Exports fell 3.4 per cent during the month, Statistics Canada reported Tuesday. That was more than the corresponding decline in imports, which were down 2.2 per cent.
Exports of energy products fell 8.5 per cent to $8.2 billion for the month, the data agency reported, while exports of automotive products dropped 5.3 per cent to $5.9 billion.
"This is about as bad as it gets for Canadian exporters, at least so far," Scotiabank economist Derek Holt said in a note following the release of the data. "[And] the details are worse."
Most of the weakness in exports was related to the United States, where exports fell five per cent on a monthly basis. A full 72 per cent of Canada's exports in July were bound for the U.S., Holt noted.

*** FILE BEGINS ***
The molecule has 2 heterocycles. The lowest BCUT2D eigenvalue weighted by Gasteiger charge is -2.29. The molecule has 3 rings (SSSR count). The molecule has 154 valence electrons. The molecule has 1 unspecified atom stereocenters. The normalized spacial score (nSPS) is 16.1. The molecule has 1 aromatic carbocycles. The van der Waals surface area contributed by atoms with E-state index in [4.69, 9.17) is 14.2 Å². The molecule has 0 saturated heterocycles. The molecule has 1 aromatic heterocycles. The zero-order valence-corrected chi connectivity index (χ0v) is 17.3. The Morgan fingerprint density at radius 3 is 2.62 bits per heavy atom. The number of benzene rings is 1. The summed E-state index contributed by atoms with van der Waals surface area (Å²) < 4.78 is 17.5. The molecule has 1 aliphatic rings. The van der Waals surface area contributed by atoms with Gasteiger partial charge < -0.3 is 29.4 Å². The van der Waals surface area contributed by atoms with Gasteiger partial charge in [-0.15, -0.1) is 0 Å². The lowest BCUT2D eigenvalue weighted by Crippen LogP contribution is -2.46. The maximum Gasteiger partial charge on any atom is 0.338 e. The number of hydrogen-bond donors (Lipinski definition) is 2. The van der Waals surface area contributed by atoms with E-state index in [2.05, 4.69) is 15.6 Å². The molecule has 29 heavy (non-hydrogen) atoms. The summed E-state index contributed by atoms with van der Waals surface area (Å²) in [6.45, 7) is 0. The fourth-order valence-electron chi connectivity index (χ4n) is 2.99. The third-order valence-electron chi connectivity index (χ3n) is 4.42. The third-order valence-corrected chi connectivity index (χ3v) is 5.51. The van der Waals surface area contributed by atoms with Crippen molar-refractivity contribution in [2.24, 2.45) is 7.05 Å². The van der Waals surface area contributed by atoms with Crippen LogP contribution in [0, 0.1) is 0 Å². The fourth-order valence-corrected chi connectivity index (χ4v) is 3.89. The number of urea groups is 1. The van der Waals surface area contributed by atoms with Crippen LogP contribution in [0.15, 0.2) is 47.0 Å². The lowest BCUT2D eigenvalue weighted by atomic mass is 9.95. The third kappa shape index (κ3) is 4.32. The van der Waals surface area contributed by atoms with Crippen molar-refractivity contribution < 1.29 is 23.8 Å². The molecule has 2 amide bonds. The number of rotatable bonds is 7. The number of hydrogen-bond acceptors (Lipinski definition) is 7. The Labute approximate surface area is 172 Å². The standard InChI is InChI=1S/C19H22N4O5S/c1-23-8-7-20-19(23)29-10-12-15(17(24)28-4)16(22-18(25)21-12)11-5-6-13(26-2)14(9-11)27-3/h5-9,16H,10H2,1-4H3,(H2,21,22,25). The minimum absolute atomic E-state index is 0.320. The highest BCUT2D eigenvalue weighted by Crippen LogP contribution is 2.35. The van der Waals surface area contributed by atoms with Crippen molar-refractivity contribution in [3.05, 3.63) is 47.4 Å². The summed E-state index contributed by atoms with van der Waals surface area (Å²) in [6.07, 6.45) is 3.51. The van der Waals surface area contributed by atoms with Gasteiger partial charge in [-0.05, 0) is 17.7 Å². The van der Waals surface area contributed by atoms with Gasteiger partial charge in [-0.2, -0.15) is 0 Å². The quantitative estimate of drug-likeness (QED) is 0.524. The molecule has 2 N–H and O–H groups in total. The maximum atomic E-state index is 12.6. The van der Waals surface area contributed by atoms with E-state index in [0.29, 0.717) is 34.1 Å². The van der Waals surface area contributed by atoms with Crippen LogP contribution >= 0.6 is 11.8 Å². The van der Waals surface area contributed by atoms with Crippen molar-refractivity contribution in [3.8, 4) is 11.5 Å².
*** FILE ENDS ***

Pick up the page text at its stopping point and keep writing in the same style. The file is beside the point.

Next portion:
Exports actually increased by 0.9 per cent to the EU, and by 14 per cent to other OECD nations.
"The pattern by country would suggest the difficulties are related to exporting into the U.S. which is Canada’s dominant trading partner and where currency effects are most pronounced," Holt said.
The Canadian dollar rallied in July and August, and currently trades just below the 103 cents US level. That's roughly four cents above where it was at the end of June, at 98.37 cents.
For as long as Statistics Canada has tracked the metric, Canada has posted trade surpluses almost exclusively as the country's economy was largely based on exporting natural resources and finished manufactured goods. But since the recession that began in 2008, the figure has seesawed wildly.
The previous record trade deficit came in September 2010, at $2.33 billion. Tuesday's data for July was slightly larger, at $2.34 billion.